And yet, as a wife and mom, time is demanded. Constantly. There is always something needing my attention, whether it’s a project I’ve initiated myself or things that have been brought to me to deal with by my family.
The question – the difficulty – the problem – is managing our time. Knowing in an instant what’s important and what isn’t; what needs to be looked at right now and what can wait. I am not always good at this. Sometimes little stuff trips me up when I should be working on big stuff. Sometimes I’m so overwhelmed with big things that I neglect little things that really wouldn’t take that much time if I’d just stop and deal with it at that moment instead of adding it to the “I’ll get to it later” pile.
Now I know why Solomon prayed for wisdom.
As women, we definitely need wisdom, don’t we? We have a lot to juggle, a lot to deal with, and a lot we’re responsible for.
So for this week’s challenge, I’m challenging you to make time. This may look different for different people, but the question I want you to ask yourself is “am I using my time wisely right now?” or even better, “Am I using my time right now the way God wants me to?” (Ouch, I know, THAT is a tough question!) Do you tend to throw dishes into the sink and let them pile up before you actually put them in the dishwasher? Stop, take a minute, and put a glass in the dishwasher instead. Same with laundry. Try to do at least a load in the morning to wash and at least a load at night to dry. It will take less than 10 minutes and will keep you from feeling like you’re dealing with Mt. Laundry at the end of the week. Do you find yourself playing a whole lot on FB, looking at other people’s pictures of what they’re doing? Um… get off FB and come up with your own adventures!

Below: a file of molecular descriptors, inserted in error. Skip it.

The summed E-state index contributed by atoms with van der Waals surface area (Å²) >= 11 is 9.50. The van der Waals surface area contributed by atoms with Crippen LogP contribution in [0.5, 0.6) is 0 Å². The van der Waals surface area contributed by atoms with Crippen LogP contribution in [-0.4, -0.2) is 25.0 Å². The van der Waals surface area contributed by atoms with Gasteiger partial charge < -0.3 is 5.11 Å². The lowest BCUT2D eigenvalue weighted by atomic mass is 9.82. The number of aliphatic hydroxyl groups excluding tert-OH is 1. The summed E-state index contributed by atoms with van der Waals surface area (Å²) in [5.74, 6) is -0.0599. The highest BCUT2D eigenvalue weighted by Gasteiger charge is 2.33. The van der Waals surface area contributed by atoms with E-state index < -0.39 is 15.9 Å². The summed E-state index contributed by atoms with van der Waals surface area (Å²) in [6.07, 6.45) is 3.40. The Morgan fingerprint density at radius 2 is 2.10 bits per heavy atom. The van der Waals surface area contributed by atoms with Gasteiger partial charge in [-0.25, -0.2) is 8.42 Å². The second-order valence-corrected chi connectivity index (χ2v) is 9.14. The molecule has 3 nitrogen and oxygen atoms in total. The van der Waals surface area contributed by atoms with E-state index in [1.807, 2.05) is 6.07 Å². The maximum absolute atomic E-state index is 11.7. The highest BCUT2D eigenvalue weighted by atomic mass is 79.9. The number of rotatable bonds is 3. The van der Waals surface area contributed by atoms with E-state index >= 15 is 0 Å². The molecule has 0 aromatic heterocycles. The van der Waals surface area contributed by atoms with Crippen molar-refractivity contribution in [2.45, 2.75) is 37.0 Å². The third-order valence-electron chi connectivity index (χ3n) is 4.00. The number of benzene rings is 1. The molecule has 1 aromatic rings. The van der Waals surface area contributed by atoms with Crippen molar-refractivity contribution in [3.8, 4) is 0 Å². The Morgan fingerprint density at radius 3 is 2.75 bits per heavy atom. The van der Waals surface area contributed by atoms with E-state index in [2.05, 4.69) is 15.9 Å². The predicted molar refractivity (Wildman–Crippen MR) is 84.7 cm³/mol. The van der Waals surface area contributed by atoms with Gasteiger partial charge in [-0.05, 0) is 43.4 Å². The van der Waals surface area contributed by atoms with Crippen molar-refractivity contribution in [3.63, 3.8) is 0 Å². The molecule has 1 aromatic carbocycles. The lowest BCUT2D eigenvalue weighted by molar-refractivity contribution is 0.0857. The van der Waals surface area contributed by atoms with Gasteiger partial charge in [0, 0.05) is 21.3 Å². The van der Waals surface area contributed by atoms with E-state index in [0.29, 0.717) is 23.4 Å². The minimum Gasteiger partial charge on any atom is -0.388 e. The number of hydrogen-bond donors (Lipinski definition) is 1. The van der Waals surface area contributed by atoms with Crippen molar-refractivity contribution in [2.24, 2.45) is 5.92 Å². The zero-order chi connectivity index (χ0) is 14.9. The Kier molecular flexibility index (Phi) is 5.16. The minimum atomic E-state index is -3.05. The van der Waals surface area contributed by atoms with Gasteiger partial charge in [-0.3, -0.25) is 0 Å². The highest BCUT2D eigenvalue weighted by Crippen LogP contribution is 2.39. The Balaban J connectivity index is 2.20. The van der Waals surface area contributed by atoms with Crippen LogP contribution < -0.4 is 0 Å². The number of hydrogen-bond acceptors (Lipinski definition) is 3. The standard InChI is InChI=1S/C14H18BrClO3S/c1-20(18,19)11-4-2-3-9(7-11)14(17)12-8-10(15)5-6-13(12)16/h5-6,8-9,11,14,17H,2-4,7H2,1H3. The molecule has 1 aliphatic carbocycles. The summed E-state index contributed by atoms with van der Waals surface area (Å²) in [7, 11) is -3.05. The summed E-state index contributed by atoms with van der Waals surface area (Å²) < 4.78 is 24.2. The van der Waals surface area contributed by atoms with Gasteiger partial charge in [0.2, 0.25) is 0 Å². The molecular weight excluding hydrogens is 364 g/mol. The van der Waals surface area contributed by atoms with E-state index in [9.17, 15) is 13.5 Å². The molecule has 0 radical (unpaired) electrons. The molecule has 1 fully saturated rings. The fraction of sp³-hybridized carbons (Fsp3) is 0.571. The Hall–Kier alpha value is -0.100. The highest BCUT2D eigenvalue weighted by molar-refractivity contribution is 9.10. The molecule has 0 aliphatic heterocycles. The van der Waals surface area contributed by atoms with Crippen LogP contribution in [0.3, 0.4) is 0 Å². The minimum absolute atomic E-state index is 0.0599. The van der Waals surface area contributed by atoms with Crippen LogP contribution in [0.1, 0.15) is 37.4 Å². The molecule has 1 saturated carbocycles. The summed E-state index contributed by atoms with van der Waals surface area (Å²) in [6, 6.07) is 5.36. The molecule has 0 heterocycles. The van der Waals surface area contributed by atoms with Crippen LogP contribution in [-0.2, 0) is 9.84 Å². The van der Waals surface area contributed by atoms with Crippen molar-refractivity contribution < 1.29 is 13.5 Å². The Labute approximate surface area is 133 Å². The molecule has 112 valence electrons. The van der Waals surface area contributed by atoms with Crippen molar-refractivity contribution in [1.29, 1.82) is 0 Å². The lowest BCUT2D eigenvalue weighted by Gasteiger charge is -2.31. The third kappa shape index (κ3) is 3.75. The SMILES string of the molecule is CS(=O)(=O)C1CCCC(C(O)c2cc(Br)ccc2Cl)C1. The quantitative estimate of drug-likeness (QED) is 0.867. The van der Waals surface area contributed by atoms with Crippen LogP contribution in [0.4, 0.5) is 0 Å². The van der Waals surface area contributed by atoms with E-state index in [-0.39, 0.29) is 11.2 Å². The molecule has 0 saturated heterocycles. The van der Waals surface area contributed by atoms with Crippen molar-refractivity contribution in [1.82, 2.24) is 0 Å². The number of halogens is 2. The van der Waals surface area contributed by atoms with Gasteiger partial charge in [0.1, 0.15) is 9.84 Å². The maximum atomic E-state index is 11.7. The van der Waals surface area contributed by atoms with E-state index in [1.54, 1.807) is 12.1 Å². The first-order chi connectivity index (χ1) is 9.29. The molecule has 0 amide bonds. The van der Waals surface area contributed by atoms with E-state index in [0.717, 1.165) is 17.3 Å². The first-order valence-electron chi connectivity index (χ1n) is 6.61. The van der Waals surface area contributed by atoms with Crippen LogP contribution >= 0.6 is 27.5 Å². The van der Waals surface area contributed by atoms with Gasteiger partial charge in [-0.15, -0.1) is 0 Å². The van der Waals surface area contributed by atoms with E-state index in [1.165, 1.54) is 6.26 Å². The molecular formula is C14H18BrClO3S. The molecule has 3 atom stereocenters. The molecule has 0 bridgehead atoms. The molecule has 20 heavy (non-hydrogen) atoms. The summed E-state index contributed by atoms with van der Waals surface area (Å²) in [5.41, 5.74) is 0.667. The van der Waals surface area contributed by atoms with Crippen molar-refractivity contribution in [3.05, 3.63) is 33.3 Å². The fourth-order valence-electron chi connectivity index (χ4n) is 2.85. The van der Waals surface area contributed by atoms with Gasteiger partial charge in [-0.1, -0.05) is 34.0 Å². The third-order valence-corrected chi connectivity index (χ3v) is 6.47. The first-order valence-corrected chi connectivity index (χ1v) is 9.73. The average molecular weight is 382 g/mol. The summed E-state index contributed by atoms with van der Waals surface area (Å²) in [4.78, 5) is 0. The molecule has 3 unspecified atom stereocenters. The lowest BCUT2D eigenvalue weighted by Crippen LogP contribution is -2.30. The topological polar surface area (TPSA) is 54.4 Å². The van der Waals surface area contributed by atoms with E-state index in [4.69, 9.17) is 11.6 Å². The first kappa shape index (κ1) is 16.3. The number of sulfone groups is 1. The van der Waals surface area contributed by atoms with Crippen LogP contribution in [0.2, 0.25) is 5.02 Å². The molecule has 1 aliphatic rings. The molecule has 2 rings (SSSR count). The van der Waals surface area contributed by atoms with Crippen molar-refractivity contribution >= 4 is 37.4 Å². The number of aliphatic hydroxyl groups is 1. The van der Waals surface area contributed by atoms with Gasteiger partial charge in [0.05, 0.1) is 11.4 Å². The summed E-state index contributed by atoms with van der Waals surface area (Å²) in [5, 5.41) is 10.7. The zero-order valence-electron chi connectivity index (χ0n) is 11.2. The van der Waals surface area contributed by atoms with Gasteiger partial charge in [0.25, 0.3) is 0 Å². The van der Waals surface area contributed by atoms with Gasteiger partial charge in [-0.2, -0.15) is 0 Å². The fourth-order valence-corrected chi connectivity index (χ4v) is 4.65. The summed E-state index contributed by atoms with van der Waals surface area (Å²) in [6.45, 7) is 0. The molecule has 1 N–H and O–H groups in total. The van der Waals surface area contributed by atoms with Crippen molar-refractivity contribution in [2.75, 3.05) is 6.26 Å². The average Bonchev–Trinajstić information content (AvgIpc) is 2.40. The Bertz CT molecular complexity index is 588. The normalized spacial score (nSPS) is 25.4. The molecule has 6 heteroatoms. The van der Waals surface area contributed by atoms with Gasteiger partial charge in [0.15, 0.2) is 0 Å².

Have you called a friend recently? Have you made time to have time with friends? That may be something you want to do this week. What about time with your husband? Have you made time to just sit and enjoy a tv show together or take a few minutes to plan out the answer to the age-old question, “What’s for dinner?” so everyone isn’t stressed and grumpy every night trying to figure it out. Do you find yourself just wanting to be a bum after dinner instead of helping your kids with their homework or maybe doing something more fun? Give yourself an hour after the kids go to bed to have time for yourself, and spend that time they’re still up doing what needs to be done.
We had an elderly man stop in our Sunday school class this past Sunday who shared a little story with us. For the last 45 years, he has been in charge of a nursing home church service sponsored by our church. He was around the age of our class members (thirties) when he was asked to do it. When he first started, he didn’t like doing it. He really didn’t want to do it. Weeks went by and he met each service with a frown and a grumble inside. But one week he finally stopped and talked to God about it and realized it was his attitude that was the biggest problem. So he changed it. And he started looking for the good of what he was spending his time on (which was really just an hour a week on a Sunday afternoon). And he saw it.
So that’s what I want to challenge us this week with. To make time for the right things, the important things, and look for the good in those things. And if we have to, change our attitudes. Because at the end of the day, it won’t be about money or material possessions… it will be how we spent our time. So let’s make it count.
What do you need to focus your time on (in short spurts or longer)?
What can you spend your time better doing?
What can you cut out and save your time for other things?